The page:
• In practice, a company may be so badly affected by the crisis that it goes into a ‘COVID-19 hibernation’ meaning that the director would have no day to day employment type duties (especially, income generating activity) but is still on hand to undertake their statutory duties as company director.
  • Other companies might only be partially affected. In such cases, it might be practical to furlough all but one of the directors. This may especially apply to small husband and wife ran companies.

How much is the grant worth to directors?

  • Employers can choose to pay a furlough salary of 80-100% but the government is funding only up to 80% (capped at £2,500). In the case of directors it’s likely that the company will want to continue to pay 100% of the current salary in the knowledge that 80% will be funded by HMRC later.
  • Directors salaries are usually set quite low with the remainder of their remuneration being paid via dividends. Unfortunately HMRC will not be funding anything towards dividends.
  • Presuming therefore that you earn a typical directors salary (often below all tax and NI deductions) of £719 per month. HMRC will fund approx £575 per month.
  • The grant will be received by the company as taxable income and cannot be expected to hit the company before late-June 2020 or later.

Practical tips

  • There’s no need to worry or rush to take action. If work has ground to a halt you will qualify for this scheme. Just apply the rules are best as you can formalise the arrangement later using our template letter to furlough.
  • As for claiming the grant – please don’t contact HMRC. They’re of course extremely busy and are in the process of contacting employers.

My previous COVID-19 posts remain relevant and are:

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COVID-19 Job Retention Scheme (detailed guidance for employers)

Coronavirus (COVID-19) Job Retention Scheme – detailed guidance now available

Many employers are now considering their need to furlough employees perhaps from the next pay period starting 1 April. Thankfully updated and more detailed guidance on the Job Retention Scheme has now been released.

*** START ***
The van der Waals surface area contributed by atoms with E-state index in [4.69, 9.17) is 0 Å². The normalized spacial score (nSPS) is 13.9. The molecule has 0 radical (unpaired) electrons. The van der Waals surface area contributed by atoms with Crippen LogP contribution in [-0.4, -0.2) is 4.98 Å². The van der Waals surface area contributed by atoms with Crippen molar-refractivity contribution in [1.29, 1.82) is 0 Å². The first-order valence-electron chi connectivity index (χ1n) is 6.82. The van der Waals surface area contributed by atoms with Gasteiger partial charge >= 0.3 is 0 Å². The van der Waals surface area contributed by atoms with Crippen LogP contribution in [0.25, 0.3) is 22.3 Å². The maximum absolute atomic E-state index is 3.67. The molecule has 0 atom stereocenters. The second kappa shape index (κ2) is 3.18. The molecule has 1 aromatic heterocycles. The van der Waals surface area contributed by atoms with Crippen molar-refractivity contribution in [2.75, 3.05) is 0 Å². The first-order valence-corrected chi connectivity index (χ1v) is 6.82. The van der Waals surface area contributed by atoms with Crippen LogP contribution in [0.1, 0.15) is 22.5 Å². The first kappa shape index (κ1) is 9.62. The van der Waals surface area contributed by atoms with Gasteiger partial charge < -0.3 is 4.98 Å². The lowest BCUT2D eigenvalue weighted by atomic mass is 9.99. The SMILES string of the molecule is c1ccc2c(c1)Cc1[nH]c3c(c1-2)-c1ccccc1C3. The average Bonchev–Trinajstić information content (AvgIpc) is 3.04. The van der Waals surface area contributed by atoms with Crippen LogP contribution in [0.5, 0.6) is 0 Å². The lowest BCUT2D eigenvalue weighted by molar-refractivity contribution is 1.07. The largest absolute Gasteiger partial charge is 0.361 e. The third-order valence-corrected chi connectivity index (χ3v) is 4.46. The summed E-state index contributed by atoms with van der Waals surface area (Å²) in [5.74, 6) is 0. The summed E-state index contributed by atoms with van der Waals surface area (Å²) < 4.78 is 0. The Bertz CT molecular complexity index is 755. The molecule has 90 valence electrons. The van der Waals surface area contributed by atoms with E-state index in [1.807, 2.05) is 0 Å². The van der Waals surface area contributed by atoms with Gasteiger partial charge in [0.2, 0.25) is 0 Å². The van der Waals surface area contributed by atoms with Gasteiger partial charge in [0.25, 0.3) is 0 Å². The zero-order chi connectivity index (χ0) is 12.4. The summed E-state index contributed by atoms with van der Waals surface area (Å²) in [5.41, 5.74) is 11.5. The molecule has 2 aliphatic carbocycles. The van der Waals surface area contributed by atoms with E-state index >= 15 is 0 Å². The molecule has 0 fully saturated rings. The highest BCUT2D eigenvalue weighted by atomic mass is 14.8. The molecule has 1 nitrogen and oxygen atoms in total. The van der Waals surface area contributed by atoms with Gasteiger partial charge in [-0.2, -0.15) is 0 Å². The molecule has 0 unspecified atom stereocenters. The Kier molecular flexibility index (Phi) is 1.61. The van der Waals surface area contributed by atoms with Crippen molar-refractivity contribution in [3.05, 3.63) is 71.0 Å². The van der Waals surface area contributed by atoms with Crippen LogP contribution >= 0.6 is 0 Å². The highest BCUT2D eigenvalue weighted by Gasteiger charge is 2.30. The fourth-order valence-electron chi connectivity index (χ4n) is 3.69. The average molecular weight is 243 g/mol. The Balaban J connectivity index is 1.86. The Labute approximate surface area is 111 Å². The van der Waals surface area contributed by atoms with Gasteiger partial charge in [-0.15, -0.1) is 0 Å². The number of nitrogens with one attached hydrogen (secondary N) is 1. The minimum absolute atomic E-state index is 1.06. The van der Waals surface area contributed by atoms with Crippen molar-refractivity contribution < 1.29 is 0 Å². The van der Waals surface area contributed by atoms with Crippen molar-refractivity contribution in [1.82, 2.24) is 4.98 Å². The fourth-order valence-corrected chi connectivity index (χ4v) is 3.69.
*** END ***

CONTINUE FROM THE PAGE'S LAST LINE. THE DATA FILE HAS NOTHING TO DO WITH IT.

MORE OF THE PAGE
My summary of the scheme is below and I will personally help each affected client navigate their own particular circumstances. The full guidance is found here: https://www.gov.uk/guidance/claim-for-wage-costs-through-the-coronavirus-job-retention-scheme

Job Retention Scheme Summary

  • Grant is available to all employers that had employees on the payroll on 28 February 2020.
  • All employees can be included (full-time, part-time, agency, zero-hours) if they’re being furloughed because of the COVID-19 crisis.
  • Employees cannot work whilst furloughed. Employees put on reduced hours do not qualify.
  • You must have your employees agreement to designate them as furloughed. Of course put this in writing once discussed.
  • The scheme is running from 1 March 2020 for at least 3 months. The minimum period for which you can furlough an employee is 3 weeks.
  • Employers can choose to pay a furlough salary of 80-100% but the government is funding only up to 80% (capped at £2,500). Most employers are best advised to pay the 80%.
  • If 80% of an employee’s salary equates to less than National Minimum Wage (NMW) then that’s fine under the circumstances because the employee is not actually working the hours.
  • A furloughed employee may volunteer to perform work which does not generate income for the business (e.g. bookkeeping, admin type tasks) and can undertake training courses whilst furloughed.
  • Once agreed the payroll runs as normal, with usual tax, NI and pension deductions.
  • An employee who already has two or more jobs can be furloughed by one employer and continue to work for another.